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Fremont County Time Capsule

posted Apr 13, 2017, 7:52 AM by James Nennemann
By: Harry Wilkins

The Fremont County Financial Report of 1923 is an encyclopedia of government finances, programs, and officeholders, a treasure trove of information about life in rural Iowa during what became known as the Roaring Twenties.

Written by the county auditor, the 51-page booklet includes many figures familiar to modern eyes, among them personnel expenses. The three county supervisors were paid $5.00 per day for services while other fulltime elected officials received an annual income. Sheriff Millard Abshire earned a salary of $1,800 (about $25,000 in today’s dollars) while the highest paid professional was County Engineer Fred Cain, at $3,000 per year. A wide range of costs were included in the report, many broken down by township and often attached to figures from prior years to gauge the spending trend. One important line item was care for the poor. The County Home located south of Sidney held 26 indigent residents, referred to as “inmates” but free to leave at will, at a cost of $16,695. There was also a 244 acre County Farm where unemployed men worked for $22 per month. The farm was fully functional, maintaining livestock and producing 1,000 bushels of corn and 70 tons of hay; revenues produced were returned to the county. The taxpayers also supported the mentally disabled at $9,875, up from $6,890 in 1919, and the Soldiers and Sailors Relief program for $818, down $428 from 1919.

Financing public education was a large expense, then as today. Fremont County maintained 31 school districts which included 12 rural independent schools in Benton Township, and seven consolidated schools in Bartlett, Farragut, Randolph, Riverton, Sidney, Tabor and Thurman. There were 64 one-room schools, down ten from the previous year, and the payroll for 181 grade and high school teachers. Total disbursements were over $240,000.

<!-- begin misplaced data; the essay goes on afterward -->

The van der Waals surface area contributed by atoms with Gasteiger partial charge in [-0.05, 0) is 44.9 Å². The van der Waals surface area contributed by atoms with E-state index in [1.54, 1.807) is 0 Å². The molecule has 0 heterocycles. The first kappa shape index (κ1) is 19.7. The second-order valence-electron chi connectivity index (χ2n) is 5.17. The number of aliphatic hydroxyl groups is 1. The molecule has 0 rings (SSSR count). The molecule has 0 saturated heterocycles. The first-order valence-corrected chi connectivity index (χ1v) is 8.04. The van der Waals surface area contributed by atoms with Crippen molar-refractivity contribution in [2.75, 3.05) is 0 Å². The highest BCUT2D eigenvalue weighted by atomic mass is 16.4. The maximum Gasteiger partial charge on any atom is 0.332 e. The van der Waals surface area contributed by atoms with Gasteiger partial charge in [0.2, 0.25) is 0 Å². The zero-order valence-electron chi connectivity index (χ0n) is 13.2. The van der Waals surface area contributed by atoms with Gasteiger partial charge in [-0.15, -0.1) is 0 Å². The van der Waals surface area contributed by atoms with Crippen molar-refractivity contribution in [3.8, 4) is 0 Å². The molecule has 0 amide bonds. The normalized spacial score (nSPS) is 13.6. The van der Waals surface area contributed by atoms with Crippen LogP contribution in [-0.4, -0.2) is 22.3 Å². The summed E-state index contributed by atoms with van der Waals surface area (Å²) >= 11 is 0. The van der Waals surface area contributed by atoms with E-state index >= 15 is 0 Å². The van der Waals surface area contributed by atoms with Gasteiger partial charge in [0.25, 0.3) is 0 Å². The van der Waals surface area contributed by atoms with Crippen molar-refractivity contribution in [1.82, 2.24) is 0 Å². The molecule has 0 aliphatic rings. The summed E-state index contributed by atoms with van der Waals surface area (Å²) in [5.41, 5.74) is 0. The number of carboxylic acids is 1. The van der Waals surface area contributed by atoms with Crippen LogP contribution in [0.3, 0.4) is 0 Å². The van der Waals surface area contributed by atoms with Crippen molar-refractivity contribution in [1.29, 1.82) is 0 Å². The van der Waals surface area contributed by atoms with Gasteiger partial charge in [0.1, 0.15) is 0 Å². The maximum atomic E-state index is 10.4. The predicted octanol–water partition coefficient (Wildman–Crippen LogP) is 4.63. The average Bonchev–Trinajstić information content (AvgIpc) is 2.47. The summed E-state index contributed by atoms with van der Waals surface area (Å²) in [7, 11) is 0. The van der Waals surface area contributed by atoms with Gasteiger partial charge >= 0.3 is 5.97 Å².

The 1923 budget provided funding for modern conveniences not known in earlier times. The Sidney Court House accepted money for necessities like electricity, adding machines, telephones, sewage disposal and even $60.48 for typewriter repairs. But the biggest fiscal shift underway was courtesy of the Detroit auto industry. The auditor documented ownership of 7,300 horses in the county along with 3,600 registered automobiles, 350 trucks and eight motorcycles. The numbers were trending sharply up for motor vehicles which meant roads and bridges would need improvement. Funding for the 445 miles of gravel roads in the county was followed closely by paving projects on primary roads: 100 miles of hardtop were in use by the end of the year. Other infrastructure projects were also being financed. The County Bridge Fund expended $76,628 on construction, repair and maintenance in 1923, an increase of almost $23,000 from 1919.

Signs of a bygone era are evident in the report: bounties were paid for wolves ($376) and gophers ($330) and for animals killed by dogs and wolves. But signaling that the pioneer days were long gone and civilization had arrived, there was a single entry for the collection of dog licensing fees: $22.00.